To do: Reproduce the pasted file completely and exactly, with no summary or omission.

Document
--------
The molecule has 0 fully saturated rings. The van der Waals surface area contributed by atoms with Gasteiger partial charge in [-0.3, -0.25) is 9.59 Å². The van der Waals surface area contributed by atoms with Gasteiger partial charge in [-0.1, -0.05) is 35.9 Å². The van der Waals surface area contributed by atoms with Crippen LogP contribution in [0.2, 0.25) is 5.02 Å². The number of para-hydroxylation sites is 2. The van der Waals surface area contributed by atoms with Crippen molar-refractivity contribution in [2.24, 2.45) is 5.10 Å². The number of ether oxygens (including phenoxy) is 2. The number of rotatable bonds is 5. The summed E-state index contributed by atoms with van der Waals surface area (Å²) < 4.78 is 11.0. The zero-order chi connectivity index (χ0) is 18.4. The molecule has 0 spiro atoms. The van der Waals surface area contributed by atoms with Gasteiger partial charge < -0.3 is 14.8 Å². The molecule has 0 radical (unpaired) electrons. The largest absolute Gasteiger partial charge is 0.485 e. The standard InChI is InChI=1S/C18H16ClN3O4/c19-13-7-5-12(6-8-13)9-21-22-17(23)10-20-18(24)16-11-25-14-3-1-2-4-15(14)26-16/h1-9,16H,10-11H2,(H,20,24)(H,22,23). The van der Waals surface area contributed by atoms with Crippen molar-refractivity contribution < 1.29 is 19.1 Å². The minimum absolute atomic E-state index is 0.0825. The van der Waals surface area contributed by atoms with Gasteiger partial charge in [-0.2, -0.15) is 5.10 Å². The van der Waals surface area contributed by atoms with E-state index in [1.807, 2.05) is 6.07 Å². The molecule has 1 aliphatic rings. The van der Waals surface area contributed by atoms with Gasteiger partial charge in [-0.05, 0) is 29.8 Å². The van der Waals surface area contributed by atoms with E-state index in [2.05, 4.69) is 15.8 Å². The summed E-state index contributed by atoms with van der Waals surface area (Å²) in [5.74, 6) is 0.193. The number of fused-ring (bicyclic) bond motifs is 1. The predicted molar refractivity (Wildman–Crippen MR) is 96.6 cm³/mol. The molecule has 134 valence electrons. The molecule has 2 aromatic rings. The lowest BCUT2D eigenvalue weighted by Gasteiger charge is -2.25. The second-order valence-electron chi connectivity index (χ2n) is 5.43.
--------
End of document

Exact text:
The molecule has 0 fully saturated rings. The van der Waals surface area contributed by atoms with Gasteiger partial charge in [-0.3, -0.25) is 9.59 Å². The van der Waals surface area contributed by atoms with Gasteiger partial charge in [-0.1, -0.05) is 35.9 Å². The van der Waals surface area contributed by atoms with Crippen LogP contribution in [0.2, 0.25) is 5.02 Å². The number of para-hydroxylation sites is 2. The van der Waals surface area contributed by atoms with Crippen molar-refractivity contribution in [2.24, 2.45) is 5.10 Å². The number of ether oxygens (including phenoxy) is 2. The number of rotatable bonds is 5. The summed E-state index contributed by atoms with van der Waals surface area (Å²) < 4.78 is 11.0. The zero-order chi connectivity index (χ0) is 18.4. The molecule has 0 spiro atoms. The van der Waals surface area contributed by atoms with Gasteiger partial charge < -0.3 is 14.8 Å². The molecule has 0 radical (unpaired) electrons. The largest absolute Gasteiger partial charge is 0.485 e. The standard InChI is InChI=1S/C18H16ClN3O4/c19-13-7-5-12(6-8-13)9-21-22-17(23)10-20-18(24)16-11-25-14-3-1-2-4-15(14)26-16/h1-9,16H,10-11H2,(H,20,24)(H,22,23). The van der Waals surface area contributed by atoms with Crippen molar-refractivity contribution < 1.29 is 19.1 Å². The minimum absolute atomic E-state index is 0.0825. The van der Waals surface area contributed by atoms with Gasteiger partial charge in [-0.2, -0.15) is 5.10 Å². The van der Waals surface area contributed by atoms with E-state index in [1.807, 2.05) is 6.07 Å². The molecule has 1 aliphatic rings. The van der Waals surface area contributed by atoms with Gasteiger partial charge in [-0.05, 0) is 29.8 Å². The van der Waals surface area contributed by atoms with E-state index in [2.05, 4.69) is 15.8 Å². The summed E-state index contributed by atoms with van der Waals surface area (Å²) in [5.74, 6) is 0.193. The number of fused-ring (bicyclic) bond motifs is 1. The predicted molar refractivity (Wildman–Crippen MR) is 96.6 cm³/mol. The molecule has 134 valence electrons. The molecule has 2 aromatic rings. The lowest BCUT2D eigenvalue weighted by Gasteiger charge is -2.25. The second-order valence-electron chi connectivity index (χ2n) is 5.43.